It's going to cost the city of Kenai more than a quarter-million dollars in land value to get out from under the restrictions that came with a $3,400 federal grant it accepted almost 30 years ago.
The grant came from the former Bureau of Outdoor Recreation in 1973 and was used to transform a vacant lot in downtown into a recreation field, according to Kenai City Manager Rick Ross.
The Bureau of Outdoor Recrea-tion was a program under the Land Water Conservation Fund of the U.S. Department of Interior.
The grant came with strict provisions.
"Once accepted, the city had to agree to dedicate that land for outdoor recreation in perpetuity," Ross said.
The lot is located on Frontage Road between Bridge Access Road and Spur View Drive. When it was developed with the BOR money, it was surrounded by undeveloped land, and none of the businesses in the area, Arby's, Radio Shack, State Farm Insurance or the senior housing, were there.
"Frontage Road wasn't even there," Ross said. "When it was dedicated, it was a virgin area. Little did we know 30 years later we would want it for a higher and better use."
Jim Stratton, director of the state Division of Parks and Recreation, whose department oversees BOR land, said somebody thought it was a good idea at the time.
"We make it very clear what it is," he said. "But land uses change in 27 years. Times change."
He said that despite the difficulty and time involved in removing the BOR restrictions -- now a program of the National Park Service -- there is still stiff competition for the grant money.
After the grant and its restrictions were accepted on the Frontage Road property, the area grew and the lot fell into disuse as the fields at the city's schools were developed. The land is now considered, along with the adjacent two lots the city owns or is acquiring, as the most prime commercial land left undeveloped in the city. It's the property Mayor John Williams would like to see a convention center and hotel built on.
There are two ways out from under BOR restrictions. The city could purchase land that has an equal market value as the Frontage Road lot and apply to have the restrictions transferred, or make a deal with the state of Alaska to supply land for a transfer. The latter is what the city is attempting.
"We got an appraisal for Birch Island, of which we own half, and if the state agrees, we can give it to them and they will put the restrictions on it," Ross said. "Then we can remove the restrictions from the downtown parcel."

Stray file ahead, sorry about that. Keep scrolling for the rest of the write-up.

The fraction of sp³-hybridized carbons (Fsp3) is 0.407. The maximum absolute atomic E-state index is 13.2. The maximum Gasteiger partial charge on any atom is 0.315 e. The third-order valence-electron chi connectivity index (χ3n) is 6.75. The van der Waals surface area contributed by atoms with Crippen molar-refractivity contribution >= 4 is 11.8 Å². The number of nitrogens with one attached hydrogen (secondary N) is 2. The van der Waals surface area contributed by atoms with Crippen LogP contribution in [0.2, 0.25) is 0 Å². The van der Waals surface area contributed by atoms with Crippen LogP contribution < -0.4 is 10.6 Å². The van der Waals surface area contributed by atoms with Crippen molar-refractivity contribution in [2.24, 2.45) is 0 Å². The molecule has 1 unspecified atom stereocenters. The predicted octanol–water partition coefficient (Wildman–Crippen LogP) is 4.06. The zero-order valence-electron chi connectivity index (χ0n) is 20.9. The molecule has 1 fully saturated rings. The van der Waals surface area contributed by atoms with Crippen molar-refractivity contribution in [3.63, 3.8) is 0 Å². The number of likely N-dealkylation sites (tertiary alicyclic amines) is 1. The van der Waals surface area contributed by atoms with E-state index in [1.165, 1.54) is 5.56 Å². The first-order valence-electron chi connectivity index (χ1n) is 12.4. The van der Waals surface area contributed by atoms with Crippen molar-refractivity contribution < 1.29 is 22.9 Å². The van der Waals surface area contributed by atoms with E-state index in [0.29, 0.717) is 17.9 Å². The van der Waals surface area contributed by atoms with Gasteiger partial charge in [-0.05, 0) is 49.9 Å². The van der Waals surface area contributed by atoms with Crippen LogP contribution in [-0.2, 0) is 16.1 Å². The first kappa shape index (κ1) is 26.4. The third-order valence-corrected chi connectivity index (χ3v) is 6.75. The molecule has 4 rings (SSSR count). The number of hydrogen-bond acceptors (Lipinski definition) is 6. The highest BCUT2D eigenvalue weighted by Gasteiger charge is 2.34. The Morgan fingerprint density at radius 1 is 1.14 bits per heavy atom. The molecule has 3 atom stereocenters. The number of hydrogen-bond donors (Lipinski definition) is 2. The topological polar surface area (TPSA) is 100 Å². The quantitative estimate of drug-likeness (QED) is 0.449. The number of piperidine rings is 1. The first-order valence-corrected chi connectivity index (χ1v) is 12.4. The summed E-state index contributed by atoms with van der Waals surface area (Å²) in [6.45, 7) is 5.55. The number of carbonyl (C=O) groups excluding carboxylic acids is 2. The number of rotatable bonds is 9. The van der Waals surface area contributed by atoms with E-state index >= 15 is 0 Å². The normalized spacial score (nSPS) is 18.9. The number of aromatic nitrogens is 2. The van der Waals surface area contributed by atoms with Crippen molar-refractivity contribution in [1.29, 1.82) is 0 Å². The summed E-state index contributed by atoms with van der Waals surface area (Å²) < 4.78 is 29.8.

Birch Island is the stand of trees on the east side of the Warren Ames Bridge, along the south shore of the Kenai River.
Ross said the Kenai City Council discussed selling its portion of Birch Island to the state for $1 if it agreed to develop it into an historical interpretive site. The island contains ancient Native house and cache pits, and the area is used by Natives for educational fisheries.
"In discussions with the city, it was clear they were not interested in (transferring it to us) if we didn't step up and do something with Birch Island," Stratton said.
He said funding for design and engineering for the Birch Island wayside park, at $350,000, is being considered in this year's state Transportation Improvement Plan. It includes an upgraded pullout and an elevated walkway under the bridge to the stand of trees. Design and materials for the interpretive displays will cost about $100,000, while construction of the entire project is pegged at $1.9 million.
"Development of the interpretive messages will incorporate information from local tribes," Stratton said. "We won't do it in a vacuum. We do it in close accord with the locals."
Design could start next year, with construction beginning in 2004.
The city also will transfer to the state the tongue of land on the south shore that extends from Birch Island to a point across the river from Beaver Loop Road. Stratton said that land will be left as wildlife habitat.
The city will give the state 345 acres, worth an estimated $260,000, in exchange for getting the restrictions lifted on the 3-acre Frontage Road site, worth about $210,000.
At the Feb. 21 city council meeting, there will be a public hearing on the deal, with a presentation by Stratton, and the council then will put its stamp of approval on it or turn it down. Ross suspects it will be approved, he said, based on feedback he's gotten from council members.
He said the state tentatively has agreed to the swap, but the whole deal still needs federal approval before the transfer can take place. He said he did not expect that until June.
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